Courtney Guest Kim
The Devil always begins by giving thee work that is just. Then he tells thee, thou dost just work, therefore thou art just. And then he tells thee, thou are just, and therefore any work thou dost is just.
Lady Isabel and The Elf Knight reads as though one of the darker Grimm’s Fairy Tales has been turned into a novel, with the moral that personal freedom cannot be achieved through violence, even if you are female. Lady Isabel is an anti-heroine who follows the well-worn path of rejecting the responsibilities she has inherited while taking her privileges for granted. But in this story her choices are not celebrated as a bid for freedom. Instead, the focus is on the selfishness with which she pursues the thrills of irresponsibility and enjoys the rush of power that violence can bring. Very soon she begins to experience the terrible consequences, which at first merely destroy other people’s lives. Eventually, however, she finds that the price of violence is her own miserable isolation.
Lady Isabel runs off with the Elf Knight, but what she does with him breaks from the pattern of her victimized predecessors. She chooses a path of vengeance that at first seems legitimate but which soon escapes her control. Slowly she awakens to a sense of concern for the real effects of her actions and becomes willing to sacrifice herself on behalf of others. Redemption for her involves a hard, tragic path. The counter-feminist challenge of this moral fable involves serious grappling with the dilemmas of postmodern womanhood, with a clear-eyed examination of various dead-ends, including the dead-end of nostalgia for an imaginary age of innocence. It works as a story because of the stark fairy tale structure. As in a fairy tale, Isabel experiences a series of stylized encounters, but as in a novel, the interiority of the characters is the focus. The result is a dark but fascinating psycho-fable.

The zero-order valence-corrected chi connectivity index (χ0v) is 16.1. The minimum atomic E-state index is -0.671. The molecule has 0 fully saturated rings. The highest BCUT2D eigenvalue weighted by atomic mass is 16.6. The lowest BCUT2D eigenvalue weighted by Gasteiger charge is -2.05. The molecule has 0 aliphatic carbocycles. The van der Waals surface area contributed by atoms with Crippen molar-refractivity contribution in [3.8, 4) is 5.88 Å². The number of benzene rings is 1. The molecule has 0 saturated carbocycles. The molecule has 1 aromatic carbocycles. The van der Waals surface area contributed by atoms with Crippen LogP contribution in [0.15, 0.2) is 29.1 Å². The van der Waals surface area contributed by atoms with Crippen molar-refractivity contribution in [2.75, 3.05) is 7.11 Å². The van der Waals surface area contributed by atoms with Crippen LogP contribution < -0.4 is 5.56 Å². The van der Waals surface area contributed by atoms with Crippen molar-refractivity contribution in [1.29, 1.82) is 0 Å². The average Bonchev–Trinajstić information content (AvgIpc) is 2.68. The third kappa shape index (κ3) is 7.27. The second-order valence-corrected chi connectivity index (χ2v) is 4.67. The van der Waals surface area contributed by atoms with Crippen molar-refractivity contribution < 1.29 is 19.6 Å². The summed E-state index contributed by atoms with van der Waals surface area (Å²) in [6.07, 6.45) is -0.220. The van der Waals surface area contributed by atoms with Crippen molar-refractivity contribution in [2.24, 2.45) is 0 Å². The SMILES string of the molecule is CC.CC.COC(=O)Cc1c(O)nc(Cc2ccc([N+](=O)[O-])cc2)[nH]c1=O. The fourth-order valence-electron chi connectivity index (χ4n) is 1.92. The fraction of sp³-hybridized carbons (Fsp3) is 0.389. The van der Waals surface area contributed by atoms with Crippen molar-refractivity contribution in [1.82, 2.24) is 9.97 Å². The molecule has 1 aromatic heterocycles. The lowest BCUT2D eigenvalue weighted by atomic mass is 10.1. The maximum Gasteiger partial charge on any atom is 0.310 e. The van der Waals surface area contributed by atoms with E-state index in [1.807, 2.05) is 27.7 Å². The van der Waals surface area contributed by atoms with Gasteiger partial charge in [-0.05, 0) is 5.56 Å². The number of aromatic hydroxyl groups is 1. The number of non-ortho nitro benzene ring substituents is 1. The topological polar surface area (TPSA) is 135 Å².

Lady Isabel sinks into a spiritual morass, which at the level of the fairy tale is the result of an enchantment. As with all enchantments, she cannot free herself but must find the right source of help. At the novelistic level, her struggle brings up issues of female sexuality and feminine gender roles, as well as character transformation through suffering. There are also Biblical echoes in her story of the demon-possessed bride from the book of Tobit who cannot help but murder a series of seven husbands on seven failed wedding nights. But in this story, there is no angel to rescue her, and the various attempts to break the enchantment result in failure, until, in true fairy tale fashion, a pure soul comes along from an unexpected direction. Lady Isabel’s story is a cautionary tale as far as sex is concerned, with the sort of characters one expects from a Young Adult fantasy. But the complex themes and frank discussion of sexual topics, while not at all erotic put it into the New Adult category.
At no point does the plot collapse into easy solutions, and the story kept me guessing till the final scene, which ties off both the fairy tale and the novelistic elements with an intriguing flourish. General readers of fantasy may find this story too allegorical, and there is no completely compelling character with which to sympathize. This is a morality tale that will appeal to readers who are sympathetic to the questioning of feminist ideology and to honest probing of what it means for a woman to be good.